Say it like you mean it, "We're In Charge!"
Last night, I finally got around to seeing Hustle & Flow, and I am so sorry it took me so long. As happy as I was with the Oscars choice of Crash as best picture (I don't think I ever agree with them, but I can be pleased with them--and I take issue with Stephen King who oversimplified the movie way too much in his newest Entertainment Weekly column), Hustle & Flow deserves it more than any of the contenders. What it does brilliantly, which I think is at the heart of what needs to happen when we talk about politics in America, is that it manages to illustrate how class and race work together and separately in dividing America, and, most importantly, it finds its glimmer of hope without prettying up any significant aspect of the picture.
Where does the hope remain at the end of the movie? It's not in the system, which pits the successful against the unsuccessful. And it's not in the virtuous individual--everyone's morally pretty tangled here and our protagonist's weaknesses are tied so closely to his strengths that there's no certainty he'll survive his stint in prison much less whatever's waiting for him on the other side. But it does lie in the dream, the vision--a vision voiced by DJ Qualls, a geeky white kid who firmly believes that everyone has a right to contribute their verse to the future, and a vision that ties Anthony Anderson's "middle class" future to our family of protagonists. The real hope lies in the women, played by Taryn Manning (Nola) and Taraji P. Henson (Shug), who hold things together and keep the dream alive.
Proverbs 29: 18 says, "Where there is no vision, the people perish." It's an often repeated refrain in the Bible, and perhaps it is as close to the central lesson of the Bible and any other religious scripture. We have to be able to see something worth living for in order to live a life worth living. It's harder than it sounds, and I think it's something most of us struggle with every day. A friend of mine commented not long ago that my blog was depressing, and that threw me for a loop because I don't see it that way, but it also made it clear to me that vision is the thing we all need to come back to time and again.
No doubt the best thing I've seen that's been written about Hustle & Flow was written by Kevin Gray, a South Carolina political activist and a contributor to Holler If You Hear Me, the blog that more or less dragged me into this little experiment in the first place. His essay has just been reprinted at Black Commentator, and I think it does a much better job than I'm doing suggesting the political significance of this movie as well as a vision of how we might begin to change the dynamics that suspend all of us in some aspect of the struggle defined by the movie.
To put it simply, the apathy and despair people feel about the politics of our society are rooted in the reality that the system is designed not to work in the interest of the individual, or the little guy, but in the interest of wealth. The end to apathy and despair comes with accepting the fact that the real hope lies in the prisoner talking to his prison guards about their hip hop ideas at the end of the movie, the prostitute taking charge and pimping her people's music to whatever radio stations she can reach--each person finding a role that contributes to a larger social revolution where our talents are welcomed and nurtured because they are helping to unlock the potential of others. In many ways, the music industry (for instance) works in the exact opposite way today--talented people are a threat to less talented people with position and fans who promote the music for free are sued for working outside of the industry's control. (The RIAA can call it stealing all they want, but the industry doesn't care about stealing--it's done that for years; it does care about who's doing the "stealing.")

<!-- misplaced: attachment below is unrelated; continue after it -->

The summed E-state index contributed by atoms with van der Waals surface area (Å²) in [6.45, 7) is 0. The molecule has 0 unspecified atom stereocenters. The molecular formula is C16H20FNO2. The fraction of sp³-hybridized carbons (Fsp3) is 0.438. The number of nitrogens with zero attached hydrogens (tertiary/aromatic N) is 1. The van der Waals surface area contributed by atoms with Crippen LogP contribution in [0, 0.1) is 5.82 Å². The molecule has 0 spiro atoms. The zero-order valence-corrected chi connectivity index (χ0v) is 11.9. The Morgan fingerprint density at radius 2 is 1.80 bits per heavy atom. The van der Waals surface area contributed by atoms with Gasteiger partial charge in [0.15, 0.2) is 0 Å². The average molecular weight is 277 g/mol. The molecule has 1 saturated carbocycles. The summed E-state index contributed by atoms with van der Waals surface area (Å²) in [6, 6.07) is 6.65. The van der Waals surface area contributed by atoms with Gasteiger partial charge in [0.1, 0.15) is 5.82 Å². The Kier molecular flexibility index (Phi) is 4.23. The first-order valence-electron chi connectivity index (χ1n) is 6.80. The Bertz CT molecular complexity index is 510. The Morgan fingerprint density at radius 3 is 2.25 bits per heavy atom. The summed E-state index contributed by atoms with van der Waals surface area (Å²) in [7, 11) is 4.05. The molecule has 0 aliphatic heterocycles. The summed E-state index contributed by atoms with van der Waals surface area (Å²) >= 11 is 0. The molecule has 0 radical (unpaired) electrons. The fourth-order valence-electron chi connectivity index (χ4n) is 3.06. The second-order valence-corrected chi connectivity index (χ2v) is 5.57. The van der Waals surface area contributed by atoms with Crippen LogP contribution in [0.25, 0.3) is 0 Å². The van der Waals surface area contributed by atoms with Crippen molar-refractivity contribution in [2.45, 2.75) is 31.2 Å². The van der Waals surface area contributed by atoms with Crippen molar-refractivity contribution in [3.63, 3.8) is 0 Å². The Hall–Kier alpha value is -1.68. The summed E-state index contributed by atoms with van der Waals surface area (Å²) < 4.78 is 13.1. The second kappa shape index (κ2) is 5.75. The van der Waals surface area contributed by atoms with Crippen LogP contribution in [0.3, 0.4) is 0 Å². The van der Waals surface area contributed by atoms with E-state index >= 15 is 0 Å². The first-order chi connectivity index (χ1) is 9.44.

Anyway, last night, after the movie, I was heartened to read an article by about the U.S. Social Forum's plans for regional social forums to take place this summer. 60 organizations, including "The Ordinary People's Society from Alabama, the Miami Workers Center and the Mississippi Workers Center, as well as the Mississippi Immigrant Rights Alliance, Black Workers for Justice from North Carolina, the Homeless POWER Project from Nashville, the Georgia Citizens Coalition on Hunger and the Atlanta Metro Task Force for the Homeless" plan to meet this summer to make a regional plan for next year's national U.S. Social Forum conference. Their vision? "Another South is Possible" Their strategic goal? To build a movement for social justice like nothing this country's seen at least since the Civil Rights Movement.
In their despair, people ask me all the time why there is no movement to actually change things in this country. Here are people laying the bricks. Why not get in touch to lend a hand?
As DJay and Nola say in Hustle & Flow, "We're In Charge." We are. And the sooner we join hands at the wheel, the better.
Kevin Gray's great piece on Hustle & Flow can be found here--
More about "Another South Is Possible" can be found here--